North Eastern Locomotive Preservation Group

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Q6 Blog

A record of events, activities and our work with the Q6



Saturday 9th February 2019

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Ian Pearson reports a very windy but milder morning at Grosmont yesterday with James Pearcy, Neal Woods, Trevor Wilford, Nigel Hall and Ian in attendance. The stove was lit and a cup of tea made before starting work - mainly on the J27 and based on a list of jobs given to Ian by Barney on Friday to help get it ready for steaming on Monday.

James fitted the two oil boxes to the back of the cylinders that feed cylinder oil to the valve spindles: these now have brass labels on stating CYLINDER OIL. He then built up the gauge frames with new Klinger packings, new gauge glasses and rubbers. Neal fitted both injector caps before connecting both water hoses to the injectors and then the water supply from the MPD via a large hose onto the loco overflow pipe to fill the tender and boiler. With help from Trevor who annealed the piston cover oil pipes, Neal fitted them and primed the system. Ian cleaned the remains of the old gasket material from the safety valve bases on top of the boiler, then made another new gasket to match the one that was made the previous day. These were then assembled onto the boiler with the safety valves and secured. Neal could only fit the steam heat gauge in the cab of the J27 as the others were not ready, but he also fitted the steam heat and boiler pressure gauges on the Q6.

Nigel painted both sides of the Q6 tender frames in black gloss. Other jobs done on the J27 were fitting of the cab floor and coal divider, while the storm sheet was cleaned with water and Fairy Liquid, dried in the wind and sunshine, folded up, and stored in the tender locker. Three drain holes were drilled in the bottom of the tool locker that sits on the back of the tender, due to the fact that it fills with water.

Lunch was had in Deviation Shed round the stove with cups of tea all round. Trevor did the honours of washing up all the dirty pots afterwards as there were quite few. The fish fryer and side guards were removed from the tender and are now stored in our workshop pending fitting at some other time. With the J27 all boxed up and the boiler and tender each half full of water, a small warming fire was lit about 3pm.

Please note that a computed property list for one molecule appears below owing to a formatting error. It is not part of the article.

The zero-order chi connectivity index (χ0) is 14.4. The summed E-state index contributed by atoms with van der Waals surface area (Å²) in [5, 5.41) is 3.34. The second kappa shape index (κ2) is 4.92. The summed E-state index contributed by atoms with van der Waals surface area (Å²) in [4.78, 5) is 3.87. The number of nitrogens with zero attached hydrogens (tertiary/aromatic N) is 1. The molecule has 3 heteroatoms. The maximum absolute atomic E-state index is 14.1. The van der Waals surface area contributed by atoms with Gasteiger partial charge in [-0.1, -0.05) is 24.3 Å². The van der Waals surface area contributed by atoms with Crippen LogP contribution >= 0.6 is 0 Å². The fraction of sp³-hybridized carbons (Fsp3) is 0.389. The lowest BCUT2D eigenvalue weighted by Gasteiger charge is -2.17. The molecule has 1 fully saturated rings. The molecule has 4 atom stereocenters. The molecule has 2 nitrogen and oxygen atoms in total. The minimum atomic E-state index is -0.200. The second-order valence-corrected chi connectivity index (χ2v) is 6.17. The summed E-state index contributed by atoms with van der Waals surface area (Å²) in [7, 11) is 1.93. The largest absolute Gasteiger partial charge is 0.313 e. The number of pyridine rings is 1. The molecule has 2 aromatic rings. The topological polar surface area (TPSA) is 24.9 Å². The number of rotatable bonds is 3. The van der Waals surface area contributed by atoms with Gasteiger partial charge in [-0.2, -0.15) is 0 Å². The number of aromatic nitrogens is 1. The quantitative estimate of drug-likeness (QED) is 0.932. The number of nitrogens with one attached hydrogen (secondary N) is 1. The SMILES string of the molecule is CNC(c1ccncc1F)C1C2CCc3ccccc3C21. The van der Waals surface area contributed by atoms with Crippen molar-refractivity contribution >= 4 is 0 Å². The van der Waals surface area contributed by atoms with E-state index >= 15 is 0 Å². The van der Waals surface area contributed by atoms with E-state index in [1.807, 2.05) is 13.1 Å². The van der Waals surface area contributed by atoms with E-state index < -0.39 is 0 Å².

A couple of jobs have been noted for attention on Wednesday - one on the

Q6 intermediate R/H coupling rod where the cork is being sheared off, and one on the J27 where the right hand handrail has a loose fitting where it fits into the smoke box. There will also be a need to check were we are with the cab gauges.

 

 

Friday 8th February 2019

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Yet another day of activity at Grosmont. Ian reports a small working party attended yesterday on a wet and windy, albeit slightly milder, day, and was made up of Bill and himself.

The Q6 had been pulled outside and shunted round the back of Deviation Shed with Robson Hewitson, Jamie Lazenby and Andrew Jeffery working as instructed by the MPD foreman, with a little help from Ian. The engine and tender were coupled together, then brought back into Deviation Shed where the big draw bar nut was tightened up and secured with the locking plate cotter and split pin. They also coupled up water hoses and vacuum pipes. Finally they fitted the cotter and split pin to the main draw bar pin, and also split pinned both safety links. Many thanks to them for a job well done. The brake linkage is still to fit but a bush is awaited which Owain should have ready on Sunday. Barney is going to put a team on finishing the Q6 part rocking grate on Monday.

Otherwise, Bill and Ian worked mainly on the J27 safety valves. Bill ground in the seats and rebuilt both valves, while Ian cleaned the old gasket material off the bases and made two new gaskets. However, he commented "I must say we need to buy some new tools for cutting and punching holes on this type of material. I borrowed a pair of cutters from Andrew Jeffery which made this job 10 time easier than struggling with some of our old gear we have". A pair of Stanley metal cutters is wanted! The J27 had been taken down to the MPD outside No 4 Road, where the boiler shop staff altered the ash pan spray and re-fitted the grate. The boiler was partly filled with water, but seeing as the gauge frames still require fitting you can only go so far! The gauge frames will be assembled today, along with the boiler to fill, water hoses to connect and a small warming fire to put in at the end of the day. The J27 has been given priority over the Q6 by the NYMR for the Railway's steam test on Monday and the insurance company steam test on Tuesday.

 

Wednesday 7th February 2019

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Sorry for the delay in circulating this report, but the gremlins got in to Ian's email system and his notes got lost somewhere in the ether. However, he reports that work started on Monday this week with a small working party of just Bill and Ian at 11am on a very frosty morning.The Q6 safety valves were reassembled, and the old gaskets from the bases on top of the boiler removed so the studs and bases could be cleaned. The safety valves were then refitted, as was the steam heat valve in the cab. The pit pump kept playing up during the day and finally stopped working later that afternoon. There has been quite an amount of ash spillage into the pit due to fire box work. This material keeps getting lodged in the pump, so the pump was switched off for repairs on Tuesday.